The important sentence in all that science is this one: The relatively high levels of catechol estrogens detected in milk products support the theory that milk consumption is a source of EM and their ingestion may have a dietary influence on cancer risk.
A PhD from Harvard School of Public Health said something similar and is looking to study the issue more. Her research reveals that natural estrogens, like those occurring in milk are “up to 100,000 times more potent than their environmental counterparts, such as the estrogen-like compounds in pesticides.” Modern dairy farms milk cows about 300 days a year and much of the time during late stages of pregnancy when hormones are very high with “up to 33 times as much of a signature estrogen compound (estrone sulfate) than milk from a non-pregnant cow.”
That’s a real problem. And yet, not many experts are telling women to increase their calcium intake with an increased consumption of leafy green vegetables, a great source of easily-digested calcium.
Oh, I get it. There’s no kale lobby?
Let’s talk soy, the supposed boogie man increasing women’s risk of breast cancer and recurrence.
According the NIH study above, no mammalian EM was found in soy milk. Want to know why? Because the estrogen that is in question is an animal hormone, not produced by a soybean. Yes, soy contains phytoestrogens, which are defined as, according to Cornell University: “Phytoestrogens are a group of chemicals found in plants that can act like the hormone estrogen. More than 300 foods have been shown to contain phytoestrogens. Most food phytoestrogens are from one of three chemical classes, the isoflavonoids, the lignans or the coumestans. Isoflavonoid phytoestrogens are found in beans from the legume family; soybeans and soy products are the major dietary source of this type of phytoestrogens.”
The article goes on to say: “The phytoestrogen can act like estrogen at low doses but block estrogen at high doses. Estrogen activates a family of proteins called estrogen receptors. Recent studies have shown that phytoestrogens interact more with some members of the estrogen receptor family, but more information is needed about how these receptors work, especially in breast cancer. Finally, phytoestrogens acting as estrogen mimics may affect the production and/or the breakdown of estrogen by the body, as well as the levels of estrogen carried in the bloodstream.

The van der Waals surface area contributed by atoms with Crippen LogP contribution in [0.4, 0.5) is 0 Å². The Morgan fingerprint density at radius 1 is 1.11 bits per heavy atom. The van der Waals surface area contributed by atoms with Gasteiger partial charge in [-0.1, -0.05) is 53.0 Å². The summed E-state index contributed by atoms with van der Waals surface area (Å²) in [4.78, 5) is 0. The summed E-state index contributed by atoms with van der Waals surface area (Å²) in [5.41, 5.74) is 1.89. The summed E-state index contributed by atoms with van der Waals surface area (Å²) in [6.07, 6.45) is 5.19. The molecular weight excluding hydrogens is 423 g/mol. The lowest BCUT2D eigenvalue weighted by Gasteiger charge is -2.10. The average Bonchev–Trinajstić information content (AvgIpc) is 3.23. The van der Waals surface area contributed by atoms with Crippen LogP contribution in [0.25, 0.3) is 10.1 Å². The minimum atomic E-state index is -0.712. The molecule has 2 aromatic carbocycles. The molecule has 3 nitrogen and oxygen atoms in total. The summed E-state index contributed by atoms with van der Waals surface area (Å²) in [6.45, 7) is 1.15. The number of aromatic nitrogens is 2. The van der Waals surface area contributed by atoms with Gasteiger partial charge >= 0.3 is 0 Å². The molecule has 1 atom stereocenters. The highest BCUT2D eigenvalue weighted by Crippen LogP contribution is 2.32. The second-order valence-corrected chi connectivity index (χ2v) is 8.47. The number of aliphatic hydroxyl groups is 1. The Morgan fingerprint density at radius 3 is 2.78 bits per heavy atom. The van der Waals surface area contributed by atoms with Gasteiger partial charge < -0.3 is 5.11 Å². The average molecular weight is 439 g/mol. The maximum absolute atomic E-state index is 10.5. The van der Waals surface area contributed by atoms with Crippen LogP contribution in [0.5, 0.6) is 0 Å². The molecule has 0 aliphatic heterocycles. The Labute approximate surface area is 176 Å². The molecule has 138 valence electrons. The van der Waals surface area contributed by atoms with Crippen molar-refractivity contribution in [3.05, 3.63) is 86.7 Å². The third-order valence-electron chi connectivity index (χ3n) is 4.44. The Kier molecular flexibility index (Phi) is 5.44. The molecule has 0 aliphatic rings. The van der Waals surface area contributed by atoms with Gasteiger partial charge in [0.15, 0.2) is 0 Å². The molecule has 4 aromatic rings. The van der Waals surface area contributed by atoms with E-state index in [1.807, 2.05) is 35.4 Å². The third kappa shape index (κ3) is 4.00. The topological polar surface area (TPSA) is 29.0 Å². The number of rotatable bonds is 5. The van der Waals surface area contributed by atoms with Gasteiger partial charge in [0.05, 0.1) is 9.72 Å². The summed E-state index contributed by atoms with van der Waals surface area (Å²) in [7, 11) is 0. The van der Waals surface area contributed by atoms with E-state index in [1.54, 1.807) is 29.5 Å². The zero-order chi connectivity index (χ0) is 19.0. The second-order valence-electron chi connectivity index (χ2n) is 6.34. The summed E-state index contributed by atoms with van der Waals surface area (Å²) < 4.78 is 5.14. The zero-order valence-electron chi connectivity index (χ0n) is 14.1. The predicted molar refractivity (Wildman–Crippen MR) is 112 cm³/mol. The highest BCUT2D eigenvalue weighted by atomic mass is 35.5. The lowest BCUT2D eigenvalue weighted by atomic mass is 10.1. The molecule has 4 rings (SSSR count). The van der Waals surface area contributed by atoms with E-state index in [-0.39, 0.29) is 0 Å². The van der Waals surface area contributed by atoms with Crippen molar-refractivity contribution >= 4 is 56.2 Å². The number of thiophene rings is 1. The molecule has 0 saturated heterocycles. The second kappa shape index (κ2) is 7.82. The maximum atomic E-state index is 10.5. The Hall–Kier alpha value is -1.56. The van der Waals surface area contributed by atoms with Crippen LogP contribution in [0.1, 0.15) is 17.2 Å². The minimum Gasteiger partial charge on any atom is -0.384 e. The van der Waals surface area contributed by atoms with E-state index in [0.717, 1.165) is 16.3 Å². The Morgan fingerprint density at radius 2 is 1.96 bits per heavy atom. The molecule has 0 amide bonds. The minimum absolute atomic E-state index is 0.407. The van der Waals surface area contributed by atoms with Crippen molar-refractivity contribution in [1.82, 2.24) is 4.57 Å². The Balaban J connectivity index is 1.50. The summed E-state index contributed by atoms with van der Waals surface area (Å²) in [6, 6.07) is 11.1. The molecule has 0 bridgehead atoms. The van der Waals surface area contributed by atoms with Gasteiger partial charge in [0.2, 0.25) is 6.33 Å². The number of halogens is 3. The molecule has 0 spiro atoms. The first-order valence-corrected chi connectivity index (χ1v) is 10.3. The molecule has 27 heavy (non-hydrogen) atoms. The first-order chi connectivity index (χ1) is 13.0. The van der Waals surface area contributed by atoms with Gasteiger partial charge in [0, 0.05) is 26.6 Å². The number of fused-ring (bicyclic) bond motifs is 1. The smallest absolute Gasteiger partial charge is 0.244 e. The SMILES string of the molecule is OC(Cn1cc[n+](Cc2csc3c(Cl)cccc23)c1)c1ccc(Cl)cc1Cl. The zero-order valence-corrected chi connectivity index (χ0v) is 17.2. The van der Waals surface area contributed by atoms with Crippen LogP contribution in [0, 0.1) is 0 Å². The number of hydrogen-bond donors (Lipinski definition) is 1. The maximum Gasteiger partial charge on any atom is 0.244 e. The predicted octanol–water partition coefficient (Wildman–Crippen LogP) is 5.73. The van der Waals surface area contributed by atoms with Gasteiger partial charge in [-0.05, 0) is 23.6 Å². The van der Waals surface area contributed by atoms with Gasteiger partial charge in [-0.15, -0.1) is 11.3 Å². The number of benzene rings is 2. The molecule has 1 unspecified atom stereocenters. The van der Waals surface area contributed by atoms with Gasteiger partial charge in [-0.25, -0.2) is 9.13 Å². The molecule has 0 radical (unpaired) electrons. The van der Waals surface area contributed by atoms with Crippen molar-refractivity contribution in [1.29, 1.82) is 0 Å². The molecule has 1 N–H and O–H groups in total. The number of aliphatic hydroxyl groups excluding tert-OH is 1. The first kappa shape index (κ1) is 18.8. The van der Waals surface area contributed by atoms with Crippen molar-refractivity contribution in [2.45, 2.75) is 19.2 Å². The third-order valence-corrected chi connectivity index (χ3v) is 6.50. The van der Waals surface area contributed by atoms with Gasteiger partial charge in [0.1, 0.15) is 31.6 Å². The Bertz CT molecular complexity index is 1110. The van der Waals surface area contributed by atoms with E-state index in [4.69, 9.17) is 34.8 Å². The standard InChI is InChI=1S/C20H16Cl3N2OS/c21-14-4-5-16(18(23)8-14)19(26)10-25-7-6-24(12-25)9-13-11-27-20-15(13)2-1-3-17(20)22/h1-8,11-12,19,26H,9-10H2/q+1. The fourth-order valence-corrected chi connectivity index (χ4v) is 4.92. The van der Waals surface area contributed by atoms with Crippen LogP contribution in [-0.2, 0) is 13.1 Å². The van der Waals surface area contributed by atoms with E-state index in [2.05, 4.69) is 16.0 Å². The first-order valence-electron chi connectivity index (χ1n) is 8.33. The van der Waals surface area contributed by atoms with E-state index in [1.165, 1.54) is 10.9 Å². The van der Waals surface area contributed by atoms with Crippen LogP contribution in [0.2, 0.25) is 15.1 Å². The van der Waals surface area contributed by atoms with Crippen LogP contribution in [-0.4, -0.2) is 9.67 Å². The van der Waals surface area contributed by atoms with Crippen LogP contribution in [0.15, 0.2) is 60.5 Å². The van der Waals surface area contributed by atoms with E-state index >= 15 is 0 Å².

Phytoestrogens - acting differently from estrogen - may affect communication pathways between cells, prevent the formation of blood vessels to tumors or alter processes involved in the processing of DNA for cell multiplication.”
It goes on, but the message is that organic tofu and other traditional organic soy foods are not the great risk for breast cancer as some would have us believe and in fact, could be a girl’s best friend.
Every expert is quick to give the same advice to eat more fruits and vegetables, whole grains, beans and other plant-based foods as they may…may…play a role in reducing a woman’s risk of breast cancer. No one commits and shouts “Halleluiah! Kale can reduce your risk of breast cancer because it’s a great source of calcium with no estrogen.” They tell women to drink their milk, estrogen and all, because that’s what the literature, most likely sponsored by The International Dairy Foods Association tells them (spending over $8 million in lobbying).
It’s tired rhetoric that doesn’t inspire change. It doesn’t inspire us at a time when we need to be inspired.
However, it’s important to note that kale belongs to the cruciferous vegetable family (along with broccoli, cauliflower, cabbage, bok choy, watercress and collard greens). When cooked, chewed and digested, these veggies break down into compounds that have been shown to inhibit the development of cancer, according to The National Cancer Institute.
A few experts are raising their voices in support of plant-based eating and cancer risk.
In the most comprehensive study of human nutrition ever conducted, “What protein consistently and strongly promoted cancer? Casein, which makes up 87% of cow’s milk protein, promoted all stages of the cancer process. What type of protein did not promote cancer, even at high levels of intake? The safe proteins were from plants, including wheat and soy. As this picture came into view, it began to challenge and then to shatter some of my most cherished assumptions.” — Dr. T. Colin Campbell, author of The China Study
“I performed multiple regression analysis on breast cancer incidence. The highest correlation with breast cancer incidence was from animal source calories as compared to plant source calories. ”The saturated fat in meat and milk products increases the risk of breast cancer.” — Dr William Harris, author of Cancer and Vegan Diet
“Some dairy products, such as whole milk and many types of cheese, have a relatively high saturated fat content, which may increase risk. Moreover, milk products may contain contaminants such as pesticides, which have carcinogenic potential, and growth factors such as insulin-like growth factor I, which have been shown to promote breast cancer cell growth.” — The American Journal of Clinical Nutrition